Nowadays, the news seems to be overwhelmed with information about the “dreaded” coronavirus. What is most striking, however, is not the speed at which this virus seems to strike, but rather, the vast amount of misinformation surrounding the subject.
Because of that, many have started to panic and are currently taking inappropriate measures for the fear of being infected. And social media, news channels, and online information do not help to put a halt to this wave of fear that is shocking almost the whole world.
Indeed, while precautions are necessary, the WHO is warning against misuse and hoarding of masks and goggles, that are running out but should only be used by those that are infected to avoid spreading the virus further.
But this seems to be only the beginning. As the coronavirus hits Italy, the country’s inhabitants seemed to have panicked at the fear of contracting the disease and have been emptying supermarkets at impressive rates to be prepared to live in quarantine. Of course, all of these measures are extreme as in Italy the situation is getting under control. But what is the reality of coronavirus? What is the situation in the north of Italy and especially in Emilia-Romagna? Is it still safe to visit?
You’ll find all of these answers in the next sections, and don’t worry, the situation is much better than you think.
What Is the Situation In Italy and What Are the Restricted Zones
The Italian government has declared a state emergency for the coronavirus as soon as the first cases had been identified in late January. Online and in the news, however, it is common to hear about Milano being “locked down” and many people living confined in their houses in Northern Italy, but how severe is it?
The truth is that, while the toll of people tested positive to coronavirus in Italy is pretty high (1,577 cases), it is not as bad as many media portray it. And no, neither Bologna nor Modena are locked down or restricted zones. Even in Milano, the capital of one of the most hit regions, everything continues as usual. Of course, some measures have been taken by the government, that has decided to suspend big gatherings involving many people and schools and some offices have decided to make their employees work from home.
For safety reasons, the government has decided to create a so-called red zone for the areas most at risk for the disease, but this area only covers respectively 0,2 % and 0,5% of Veneto and Lombardia’s territory. The Italian population in isolation is less than the 0,1% of the whole country’s population, to keep the cases at minimum.
In terms of cities being locked down, as for today, Codogno is the only city that is entirely in quarantine. Located in Lombardia, it has been identified as the place where the infection started to spread in Italy. This small north Italian town is, in fact, the home of the infamous patient zero. Measures are taken to avoid the virus to spread further into the country, and the Italian medical care is known to be one of the best in Europe, if not in the world.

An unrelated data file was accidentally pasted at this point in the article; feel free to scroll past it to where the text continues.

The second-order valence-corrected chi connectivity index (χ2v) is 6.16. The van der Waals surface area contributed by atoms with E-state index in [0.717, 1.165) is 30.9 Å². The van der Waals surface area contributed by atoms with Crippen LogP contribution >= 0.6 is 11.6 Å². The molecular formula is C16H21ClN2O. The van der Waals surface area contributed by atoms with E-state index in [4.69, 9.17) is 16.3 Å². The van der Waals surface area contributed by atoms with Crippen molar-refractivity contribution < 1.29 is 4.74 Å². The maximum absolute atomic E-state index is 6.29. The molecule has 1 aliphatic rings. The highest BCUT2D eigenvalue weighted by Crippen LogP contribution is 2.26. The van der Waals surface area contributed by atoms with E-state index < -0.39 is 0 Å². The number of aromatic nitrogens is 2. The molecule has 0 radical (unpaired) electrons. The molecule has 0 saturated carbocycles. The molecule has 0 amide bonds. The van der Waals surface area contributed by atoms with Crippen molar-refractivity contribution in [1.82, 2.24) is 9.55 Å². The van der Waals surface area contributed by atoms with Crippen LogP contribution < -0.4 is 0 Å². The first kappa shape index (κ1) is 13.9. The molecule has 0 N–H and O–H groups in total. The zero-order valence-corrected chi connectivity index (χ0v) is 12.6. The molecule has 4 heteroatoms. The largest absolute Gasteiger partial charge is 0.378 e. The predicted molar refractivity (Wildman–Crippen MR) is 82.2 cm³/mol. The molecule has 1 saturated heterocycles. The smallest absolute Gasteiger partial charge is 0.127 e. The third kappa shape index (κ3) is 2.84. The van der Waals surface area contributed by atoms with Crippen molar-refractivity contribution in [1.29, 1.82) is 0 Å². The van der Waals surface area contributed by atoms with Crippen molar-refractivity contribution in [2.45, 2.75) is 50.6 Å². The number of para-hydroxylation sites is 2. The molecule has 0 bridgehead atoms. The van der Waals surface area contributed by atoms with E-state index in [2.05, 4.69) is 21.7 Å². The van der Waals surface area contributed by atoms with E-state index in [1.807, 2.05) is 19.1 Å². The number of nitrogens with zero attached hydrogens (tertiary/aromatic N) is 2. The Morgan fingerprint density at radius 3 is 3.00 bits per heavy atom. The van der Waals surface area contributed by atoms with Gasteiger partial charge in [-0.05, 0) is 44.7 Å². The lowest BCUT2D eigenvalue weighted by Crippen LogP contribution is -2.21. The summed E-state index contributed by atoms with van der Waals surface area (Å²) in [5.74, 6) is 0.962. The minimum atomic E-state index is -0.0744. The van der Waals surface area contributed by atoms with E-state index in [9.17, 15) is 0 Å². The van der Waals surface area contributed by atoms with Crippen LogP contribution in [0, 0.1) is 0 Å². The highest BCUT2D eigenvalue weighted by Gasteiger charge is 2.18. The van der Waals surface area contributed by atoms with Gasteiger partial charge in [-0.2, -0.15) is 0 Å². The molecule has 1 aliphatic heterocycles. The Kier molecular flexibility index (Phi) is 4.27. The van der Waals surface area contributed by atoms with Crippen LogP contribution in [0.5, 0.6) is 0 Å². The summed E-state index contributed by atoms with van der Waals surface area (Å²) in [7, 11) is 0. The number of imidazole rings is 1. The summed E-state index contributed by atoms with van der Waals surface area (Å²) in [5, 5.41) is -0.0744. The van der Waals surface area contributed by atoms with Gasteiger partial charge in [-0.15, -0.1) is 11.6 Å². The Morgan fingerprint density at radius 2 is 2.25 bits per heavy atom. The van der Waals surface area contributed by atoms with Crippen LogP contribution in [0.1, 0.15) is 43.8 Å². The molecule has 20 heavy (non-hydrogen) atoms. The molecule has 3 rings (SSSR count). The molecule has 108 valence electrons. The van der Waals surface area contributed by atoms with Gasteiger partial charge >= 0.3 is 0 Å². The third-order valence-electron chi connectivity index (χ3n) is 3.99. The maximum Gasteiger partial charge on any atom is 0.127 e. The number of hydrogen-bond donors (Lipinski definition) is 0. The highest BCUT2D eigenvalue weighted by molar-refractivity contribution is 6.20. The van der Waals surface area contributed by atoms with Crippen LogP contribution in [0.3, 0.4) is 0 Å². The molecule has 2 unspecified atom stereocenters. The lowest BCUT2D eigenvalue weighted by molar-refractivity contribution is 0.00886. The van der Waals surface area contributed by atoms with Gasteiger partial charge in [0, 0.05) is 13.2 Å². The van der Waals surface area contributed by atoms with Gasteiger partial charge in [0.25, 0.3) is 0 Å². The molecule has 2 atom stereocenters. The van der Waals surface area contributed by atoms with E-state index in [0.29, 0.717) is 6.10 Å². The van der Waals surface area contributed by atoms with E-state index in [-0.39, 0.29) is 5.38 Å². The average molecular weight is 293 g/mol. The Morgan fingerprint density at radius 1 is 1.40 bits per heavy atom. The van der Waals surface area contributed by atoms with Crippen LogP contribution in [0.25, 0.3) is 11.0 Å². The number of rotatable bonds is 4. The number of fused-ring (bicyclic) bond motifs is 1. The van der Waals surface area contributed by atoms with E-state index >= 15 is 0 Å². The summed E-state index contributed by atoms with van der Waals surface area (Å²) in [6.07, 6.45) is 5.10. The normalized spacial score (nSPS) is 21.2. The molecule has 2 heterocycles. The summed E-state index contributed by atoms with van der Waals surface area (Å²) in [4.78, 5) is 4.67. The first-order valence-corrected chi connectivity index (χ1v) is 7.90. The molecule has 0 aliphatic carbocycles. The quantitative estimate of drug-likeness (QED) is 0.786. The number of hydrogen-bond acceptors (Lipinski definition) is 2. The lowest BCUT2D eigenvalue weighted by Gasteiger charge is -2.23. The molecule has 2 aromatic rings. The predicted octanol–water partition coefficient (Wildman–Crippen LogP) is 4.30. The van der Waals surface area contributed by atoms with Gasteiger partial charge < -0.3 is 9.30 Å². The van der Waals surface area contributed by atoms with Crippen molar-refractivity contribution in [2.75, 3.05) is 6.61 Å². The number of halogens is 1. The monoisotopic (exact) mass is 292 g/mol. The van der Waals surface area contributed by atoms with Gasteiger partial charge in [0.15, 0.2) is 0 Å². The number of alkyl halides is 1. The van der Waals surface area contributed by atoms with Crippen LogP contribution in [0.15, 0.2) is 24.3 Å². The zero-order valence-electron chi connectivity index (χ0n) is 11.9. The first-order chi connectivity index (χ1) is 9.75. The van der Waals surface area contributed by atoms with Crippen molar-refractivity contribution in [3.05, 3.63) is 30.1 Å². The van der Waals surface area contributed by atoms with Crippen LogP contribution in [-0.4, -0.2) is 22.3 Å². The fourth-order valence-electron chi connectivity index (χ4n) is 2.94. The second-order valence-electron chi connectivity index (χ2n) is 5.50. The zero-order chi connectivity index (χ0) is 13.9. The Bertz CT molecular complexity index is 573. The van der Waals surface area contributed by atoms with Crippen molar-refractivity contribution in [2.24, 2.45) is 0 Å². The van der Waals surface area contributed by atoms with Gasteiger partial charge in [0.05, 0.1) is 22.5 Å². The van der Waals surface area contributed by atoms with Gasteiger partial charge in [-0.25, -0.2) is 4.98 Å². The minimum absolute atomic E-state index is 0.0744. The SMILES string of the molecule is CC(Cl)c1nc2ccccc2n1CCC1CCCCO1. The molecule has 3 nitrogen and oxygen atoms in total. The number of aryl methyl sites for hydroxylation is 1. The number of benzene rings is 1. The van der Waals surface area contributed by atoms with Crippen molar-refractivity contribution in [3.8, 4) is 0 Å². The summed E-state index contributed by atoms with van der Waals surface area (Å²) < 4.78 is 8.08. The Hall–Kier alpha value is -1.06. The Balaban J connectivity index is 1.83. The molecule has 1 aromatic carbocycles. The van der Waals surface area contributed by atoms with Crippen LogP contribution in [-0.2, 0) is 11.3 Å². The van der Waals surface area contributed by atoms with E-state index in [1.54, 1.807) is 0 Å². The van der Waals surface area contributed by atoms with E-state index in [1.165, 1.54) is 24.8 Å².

In total, as for today, there have been almost 1700 cases of coronavirus in the country and 34 deaths. 83 have been successfully recovered.
In Emilia Romagna, the situation is far from being extreme: there have been 285 cases, more than half of which labeled as “mild” and not needing intensive medical care.
What Is the Situation In Emilia-Romagna
Emilia-Romagna is dealing with its toll of coronavirus cases, with the most affected province being Piacenza.
However, the majority of the cases are mild and, just as with normal flu, have been advised to stay at home until recovery.
In the region, all the restaurants and museums are still open and visitors as safety measures have been secured and guaranteed. Indeed, by taking the right precautions, such as washing your hands regularly and avoiding touching your face and mouth, there is virtually no risk of getting infected.
What needs to stop is the irrational wave of fear preventing some tourists or even locals from visiting Italy. Indeed, Italy is a completely safe country to visit and there is no need to panic or to cancel your trips in case you planned any.
Even if it is true that schools have been closed for a week, and manifestations and gatherings have been suspended, there is no need to transform the coronavirus into the deadly outbreak than many media decide to portray. You can still visit museums and enjoy a meal and your favorite drinks at the many delicious Italian restaurants.
Is It Safe To Visit Emilia-Romagna?
As said before, bars, restaurants, and pubs are open to the public, as well as museums. The fear of coronavirus should not stop you from appreciating the beauty of Italy and its arts, culture, and food. Indeed, the country is giving a good example of the exceptional levels of healthcare offered by the government and there is no need to worry too much about it.
It is important to remember that the use of masks or goggles should be restricted to nurses, doctors, infected individuals and those suffering from severe immuno-deficiencies, which are more at risk of contracting the virus and suffering negative consequences from it. Because there is currently a shortage of masks, you should not deprive those who need them.
Instead, take the right precautions, as advised by the government and the World Health Organization: wash your hands, don’t touch your eyes, mouth, and face and if you show the symptoms of coronavirus, try to recover at home or call medical authorities for help.
With an adequately informed population and tourists, this outbreak can easily be contained without causing too much damage.
Italy is a beautiful country, still safe to visit despite the coronavirus outbreak. Remember that, take the right precautions and keep enjoying the country and especially the wonderful region of Emilia-Romagna and its numerous attractions and rich culture.